5 Sustainable Building Materials

Designers have been experimenting with materials throughout history, be it Lauri Baker with his modest bricks or Frank Gehry with his dramatic metals. Every day a new material is being invented and new ways of looking at old materials are found. The growing concern for sustainable building design has led new-age designers to study and experiment with materials extensively, some managing to make the material their branding.
  1. 1. Natural Clay
  2. Finely-grained natural rock or soil is known as natural clay, a material that has been in constant use in construction owing to its high plasticity, easy availability, and low cost. Clay is mostly used in the tiling of roofs and as a plaster, render paint, and flooring. It is known for its thermal insulation, robustness, durability, and fire resistance and as the primary ingredient in adobe, cordwood, rammed earth, etc.

2. Rammed Earth

Using compacted layers of aggregate, gravel, sand, silt, and a small amount of clay compressed within a formwork rammed earth is one of the oldest methods in construction by means of easily available material, i.e., earth. Rammed earth can be used to form walls, floors, and foundations, lending qualities such as load-bearing capacity, high thermal mass, low embodied energy, and almost complete reusability post demolition. It requires skilled labor to achieve the formwork but provides for architects to build using material on the site itself.

10 Sustainable Materials Every Architect Must Know -Rammed Earth - Sheet1


3. Bamboo

An evergreen perennial plant is known for its strength, hardness, and rate of growth; bamboo is one of the most popular sustainable building materials. It has a higher compressive strength than wood, brick, or concrete and a tensile strength that rivals steel, making it ideal for a variety of architectural use. Its versatility in construction from flooring to structure is only surpassed by its widespread use across the globe. From the temporary construction of bridges or scaffolding, bamboo has transitioned into a more permanent building material in recent times.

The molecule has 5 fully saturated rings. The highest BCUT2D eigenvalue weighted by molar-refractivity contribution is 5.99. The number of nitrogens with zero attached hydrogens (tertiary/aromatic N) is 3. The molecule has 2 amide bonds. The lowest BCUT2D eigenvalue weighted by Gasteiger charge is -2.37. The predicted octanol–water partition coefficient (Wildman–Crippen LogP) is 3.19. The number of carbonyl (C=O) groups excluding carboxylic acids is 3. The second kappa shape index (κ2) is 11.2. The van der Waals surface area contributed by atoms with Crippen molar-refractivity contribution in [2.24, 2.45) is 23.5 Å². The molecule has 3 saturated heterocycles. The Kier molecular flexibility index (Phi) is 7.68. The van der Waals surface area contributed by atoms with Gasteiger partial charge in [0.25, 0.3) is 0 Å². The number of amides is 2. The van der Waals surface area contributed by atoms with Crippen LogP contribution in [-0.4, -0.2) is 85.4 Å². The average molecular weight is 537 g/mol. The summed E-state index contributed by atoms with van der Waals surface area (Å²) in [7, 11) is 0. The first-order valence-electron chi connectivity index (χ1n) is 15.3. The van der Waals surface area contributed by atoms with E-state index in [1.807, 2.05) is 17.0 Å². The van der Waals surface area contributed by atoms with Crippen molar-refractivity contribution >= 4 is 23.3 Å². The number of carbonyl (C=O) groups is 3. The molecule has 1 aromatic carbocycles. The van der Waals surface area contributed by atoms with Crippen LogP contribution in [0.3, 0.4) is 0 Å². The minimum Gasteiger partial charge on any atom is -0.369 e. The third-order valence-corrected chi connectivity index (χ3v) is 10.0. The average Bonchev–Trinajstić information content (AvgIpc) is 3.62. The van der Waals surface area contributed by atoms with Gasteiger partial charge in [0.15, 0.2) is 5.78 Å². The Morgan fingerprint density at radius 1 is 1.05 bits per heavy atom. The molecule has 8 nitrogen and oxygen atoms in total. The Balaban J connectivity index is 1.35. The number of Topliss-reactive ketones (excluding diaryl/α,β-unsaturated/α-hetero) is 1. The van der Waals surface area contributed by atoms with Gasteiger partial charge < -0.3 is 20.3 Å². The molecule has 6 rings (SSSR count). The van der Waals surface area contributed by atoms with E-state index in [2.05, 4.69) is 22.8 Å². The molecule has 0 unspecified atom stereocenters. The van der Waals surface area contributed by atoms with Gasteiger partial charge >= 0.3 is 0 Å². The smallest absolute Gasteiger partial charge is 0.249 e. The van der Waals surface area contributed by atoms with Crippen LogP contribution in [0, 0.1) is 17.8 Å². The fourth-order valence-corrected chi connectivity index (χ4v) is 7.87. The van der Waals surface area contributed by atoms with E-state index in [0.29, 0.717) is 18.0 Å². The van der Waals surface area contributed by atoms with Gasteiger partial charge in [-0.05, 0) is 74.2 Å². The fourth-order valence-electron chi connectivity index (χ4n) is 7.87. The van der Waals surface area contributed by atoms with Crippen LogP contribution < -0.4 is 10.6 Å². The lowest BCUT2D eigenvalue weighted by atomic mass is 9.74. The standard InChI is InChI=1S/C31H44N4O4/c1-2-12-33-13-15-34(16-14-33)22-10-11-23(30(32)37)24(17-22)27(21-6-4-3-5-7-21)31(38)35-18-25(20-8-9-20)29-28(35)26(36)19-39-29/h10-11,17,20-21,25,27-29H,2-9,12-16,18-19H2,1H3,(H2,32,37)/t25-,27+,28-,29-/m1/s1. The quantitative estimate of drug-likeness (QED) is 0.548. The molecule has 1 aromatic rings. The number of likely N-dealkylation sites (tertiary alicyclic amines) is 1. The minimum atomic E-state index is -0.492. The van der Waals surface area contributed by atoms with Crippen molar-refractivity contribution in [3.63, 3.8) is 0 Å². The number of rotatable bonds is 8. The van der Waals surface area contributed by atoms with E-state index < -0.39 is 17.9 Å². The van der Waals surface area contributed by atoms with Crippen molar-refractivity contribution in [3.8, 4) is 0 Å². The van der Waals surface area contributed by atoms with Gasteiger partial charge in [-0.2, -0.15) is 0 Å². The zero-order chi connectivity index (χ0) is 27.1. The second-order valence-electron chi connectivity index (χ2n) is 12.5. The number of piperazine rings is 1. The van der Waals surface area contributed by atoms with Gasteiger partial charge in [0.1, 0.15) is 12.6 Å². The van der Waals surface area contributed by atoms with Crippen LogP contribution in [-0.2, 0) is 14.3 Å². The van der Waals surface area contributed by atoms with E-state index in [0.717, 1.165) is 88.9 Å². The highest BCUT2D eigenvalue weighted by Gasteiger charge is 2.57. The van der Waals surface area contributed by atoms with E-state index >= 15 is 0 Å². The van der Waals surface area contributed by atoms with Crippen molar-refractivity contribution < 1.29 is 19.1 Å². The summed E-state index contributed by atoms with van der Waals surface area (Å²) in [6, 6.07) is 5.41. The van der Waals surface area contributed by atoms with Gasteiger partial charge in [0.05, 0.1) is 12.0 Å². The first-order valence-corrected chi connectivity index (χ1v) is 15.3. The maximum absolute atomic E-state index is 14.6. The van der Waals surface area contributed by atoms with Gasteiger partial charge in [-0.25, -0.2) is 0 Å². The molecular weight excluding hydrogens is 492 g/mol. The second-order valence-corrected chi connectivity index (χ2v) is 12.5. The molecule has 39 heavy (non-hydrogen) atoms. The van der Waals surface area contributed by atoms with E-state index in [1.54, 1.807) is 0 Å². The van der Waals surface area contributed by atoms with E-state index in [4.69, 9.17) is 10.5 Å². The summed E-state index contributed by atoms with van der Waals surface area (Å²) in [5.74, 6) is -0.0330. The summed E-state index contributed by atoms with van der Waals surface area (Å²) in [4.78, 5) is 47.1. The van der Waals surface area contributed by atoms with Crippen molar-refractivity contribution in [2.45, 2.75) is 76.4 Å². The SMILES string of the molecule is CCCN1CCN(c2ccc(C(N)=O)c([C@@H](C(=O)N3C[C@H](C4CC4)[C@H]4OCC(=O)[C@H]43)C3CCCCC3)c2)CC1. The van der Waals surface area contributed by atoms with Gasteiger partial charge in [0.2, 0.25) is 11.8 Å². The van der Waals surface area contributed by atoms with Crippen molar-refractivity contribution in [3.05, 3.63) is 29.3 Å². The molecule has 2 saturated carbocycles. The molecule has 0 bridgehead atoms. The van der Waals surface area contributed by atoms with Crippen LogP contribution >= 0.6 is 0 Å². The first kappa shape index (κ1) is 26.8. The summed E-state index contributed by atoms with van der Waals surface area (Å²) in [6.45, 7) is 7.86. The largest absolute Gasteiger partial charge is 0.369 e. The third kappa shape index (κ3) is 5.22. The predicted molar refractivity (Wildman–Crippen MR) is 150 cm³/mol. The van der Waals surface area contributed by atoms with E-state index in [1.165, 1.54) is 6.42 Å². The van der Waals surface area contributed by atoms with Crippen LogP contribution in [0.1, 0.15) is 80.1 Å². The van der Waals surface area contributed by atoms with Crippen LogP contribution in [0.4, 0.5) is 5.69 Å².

4. Recycled plastic

Recovered scraps of waste plastic reprocessed into different materials and products give new life to one of the biggest polluters of the world like recycled plastic. In construction, recycled plastic can be found in polymeric timbers, polycarbonate panels, polymeric tiling, and alternative building blocks like EcoBricks or RePlasts, machine-compressed single-use plastic blocks. Currently, recycled plastic products are only used in small-scale construction but new architectural solutions are being developed.


5. Recycled Timber

Wood is often thought of as sustainable, but industrialization has been harsh on worldwide forests. Thus, some of the best creative minds are focusing their designs on how to reuse recycled wood as much as possible. Not only that reusing old wood from disused structures help in preventing further deforestation, but such recycled wood comes with hundreds of years of stories.